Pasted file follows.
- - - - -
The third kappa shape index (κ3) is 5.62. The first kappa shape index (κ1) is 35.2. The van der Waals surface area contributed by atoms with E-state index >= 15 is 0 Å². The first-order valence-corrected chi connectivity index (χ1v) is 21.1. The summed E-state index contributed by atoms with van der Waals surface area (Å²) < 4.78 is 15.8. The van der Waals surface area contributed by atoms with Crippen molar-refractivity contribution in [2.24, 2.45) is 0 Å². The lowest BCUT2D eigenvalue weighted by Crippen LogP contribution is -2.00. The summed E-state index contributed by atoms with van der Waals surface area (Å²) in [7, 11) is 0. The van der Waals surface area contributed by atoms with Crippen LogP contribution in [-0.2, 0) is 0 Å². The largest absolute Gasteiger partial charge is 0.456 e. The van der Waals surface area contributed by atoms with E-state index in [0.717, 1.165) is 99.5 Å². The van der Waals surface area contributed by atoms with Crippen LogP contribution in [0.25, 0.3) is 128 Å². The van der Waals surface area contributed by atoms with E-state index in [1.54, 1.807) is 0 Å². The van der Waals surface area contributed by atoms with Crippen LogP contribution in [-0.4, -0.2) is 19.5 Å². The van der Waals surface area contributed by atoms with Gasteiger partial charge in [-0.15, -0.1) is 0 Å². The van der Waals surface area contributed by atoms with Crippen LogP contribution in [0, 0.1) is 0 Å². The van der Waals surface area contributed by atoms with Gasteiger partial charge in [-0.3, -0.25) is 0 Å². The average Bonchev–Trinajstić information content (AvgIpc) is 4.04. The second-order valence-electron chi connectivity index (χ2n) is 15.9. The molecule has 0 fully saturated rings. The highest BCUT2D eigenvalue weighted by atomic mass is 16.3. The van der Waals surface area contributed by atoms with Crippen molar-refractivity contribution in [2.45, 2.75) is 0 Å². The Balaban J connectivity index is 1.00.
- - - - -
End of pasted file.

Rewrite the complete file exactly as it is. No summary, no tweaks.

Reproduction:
The third kappa shape index (κ3) is 5.62. The first kappa shape index (κ1) is 35.2. The van der Waals surface area contributed by atoms with E-state index >= 15 is 0 Å². The first-order valence-corrected chi connectivity index (χ1v) is 21.1. The summed E-state index contributed by atoms with van der Waals surface area (Å²) < 4.78 is 15.8. The van der Waals surface area contributed by atoms with Crippen molar-refractivity contribution in [2.24, 2.45) is 0 Å². The lowest BCUT2D eigenvalue weighted by Crippen LogP contribution is -2.00. The summed E-state index contributed by atoms with van der Waals surface area (Å²) in [7, 11) is 0. The van der Waals surface area contributed by atoms with Crippen LogP contribution in [-0.2, 0) is 0 Å². The largest absolute Gasteiger partial charge is 0.456 e. The van der Waals surface area contributed by atoms with E-state index in [0.717, 1.165) is 99.5 Å². The van der Waals surface area contributed by atoms with Crippen LogP contribution in [0.25, 0.3) is 128 Å². The van der Waals surface area contributed by atoms with E-state index in [1.54, 1.807) is 0 Å². The van der Waals surface area contributed by atoms with Crippen LogP contribution in [-0.4, -0.2) is 19.5 Å². The van der Waals surface area contributed by atoms with Gasteiger partial charge in [-0.15, -0.1) is 0 Å². The van der Waals surface area contributed by atoms with Crippen LogP contribution in [0, 0.1) is 0 Å². The van der Waals surface area contributed by atoms with Gasteiger partial charge in [-0.3, -0.25) is 0 Å². The average Bonchev–Trinajstić information content (AvgIpc) is 4.04. The second-order valence-electron chi connectivity index (χ2n) is 15.9. The molecule has 0 fully saturated rings. The highest BCUT2D eigenvalue weighted by atomic mass is 16.3. The van der Waals surface area contributed by atoms with Crippen molar-refractivity contribution in [2.45, 2.75) is 0 Å². The Balaban J connectivity index is 1.00.